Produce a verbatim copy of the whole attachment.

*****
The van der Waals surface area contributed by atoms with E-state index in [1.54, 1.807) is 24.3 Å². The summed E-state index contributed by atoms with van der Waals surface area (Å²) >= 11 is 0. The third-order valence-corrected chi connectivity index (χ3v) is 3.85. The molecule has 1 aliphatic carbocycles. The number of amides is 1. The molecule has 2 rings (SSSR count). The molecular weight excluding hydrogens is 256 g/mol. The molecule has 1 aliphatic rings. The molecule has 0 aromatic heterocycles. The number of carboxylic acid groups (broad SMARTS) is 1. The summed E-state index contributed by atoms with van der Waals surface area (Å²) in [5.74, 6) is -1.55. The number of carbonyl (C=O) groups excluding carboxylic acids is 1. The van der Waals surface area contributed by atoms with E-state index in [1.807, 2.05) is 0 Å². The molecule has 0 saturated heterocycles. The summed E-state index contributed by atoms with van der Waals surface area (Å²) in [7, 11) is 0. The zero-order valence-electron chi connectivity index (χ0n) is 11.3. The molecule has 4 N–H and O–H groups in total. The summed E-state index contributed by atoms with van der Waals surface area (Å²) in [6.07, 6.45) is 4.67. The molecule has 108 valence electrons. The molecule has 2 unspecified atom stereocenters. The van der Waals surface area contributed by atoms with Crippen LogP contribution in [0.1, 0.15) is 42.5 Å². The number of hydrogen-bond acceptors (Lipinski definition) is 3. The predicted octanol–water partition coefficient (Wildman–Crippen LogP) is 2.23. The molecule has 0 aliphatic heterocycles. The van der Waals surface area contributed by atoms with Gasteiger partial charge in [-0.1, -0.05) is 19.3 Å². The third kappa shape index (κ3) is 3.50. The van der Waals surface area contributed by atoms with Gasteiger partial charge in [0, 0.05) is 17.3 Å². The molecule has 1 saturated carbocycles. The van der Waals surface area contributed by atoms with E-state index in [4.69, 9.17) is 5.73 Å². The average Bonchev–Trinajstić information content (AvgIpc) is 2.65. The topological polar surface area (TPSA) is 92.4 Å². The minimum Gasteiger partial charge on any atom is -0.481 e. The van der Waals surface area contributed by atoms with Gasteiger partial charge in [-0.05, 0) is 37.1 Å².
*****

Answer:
The van der Waals surface area contributed by atoms with E-state index in [1.54, 1.807) is 24.3 Å². The summed E-state index contributed by atoms with van der Waals surface area (Å²) >= 11 is 0. The third-order valence-corrected chi connectivity index (χ3v) is 3.85. The molecule has 1 aliphatic carbocycles. The number of amides is 1. The molecule has 2 rings (SSSR count). The molecular weight excluding hydrogens is 256 g/mol. The molecule has 1 aliphatic rings. The molecule has 0 aromatic heterocycles. The number of carboxylic acid groups (broad SMARTS) is 1. The summed E-state index contributed by atoms with van der Waals surface area (Å²) in [5.74, 6) is -1.55. The number of carbonyl (C=O) groups excluding carboxylic acids is 1. The van der Waals surface area contributed by atoms with E-state index in [1.807, 2.05) is 0 Å². The molecule has 0 saturated heterocycles. The summed E-state index contributed by atoms with van der Waals surface area (Å²) in [7, 11) is 0. The zero-order valence-electron chi connectivity index (χ0n) is 11.3. The molecule has 4 N–H and O–H groups in total. The summed E-state index contributed by atoms with van der Waals surface area (Å²) in [6.07, 6.45) is 4.67. The molecule has 108 valence electrons. The molecule has 2 unspecified atom stereocenters. The van der Waals surface area contributed by atoms with Crippen LogP contribution in [0.1, 0.15) is 42.5 Å². The number of hydrogen-bond acceptors (Lipinski definition) is 3. The predicted octanol–water partition coefficient (Wildman–Crippen LogP) is 2.23. The molecule has 0 aliphatic heterocycles. The van der Waals surface area contributed by atoms with Gasteiger partial charge in [-0.1, -0.05) is 19.3 Å². The third kappa shape index (κ3) is 3.50. The van der Waals surface area contributed by atoms with Gasteiger partial charge in [0, 0.05) is 17.3 Å². The molecule has 1 saturated carbocycles. The van der Waals surface area contributed by atoms with E-state index in [4.69, 9.17) is 5.73 Å². The average Bonchev–Trinajstić information content (AvgIpc) is 2.65. The topological polar surface area (TPSA) is 92.4 Å². The minimum Gasteiger partial charge on any atom is -0.481 e. The van der Waals surface area contributed by atoms with Gasteiger partial charge in [-0.05, 0) is 37.1 Å².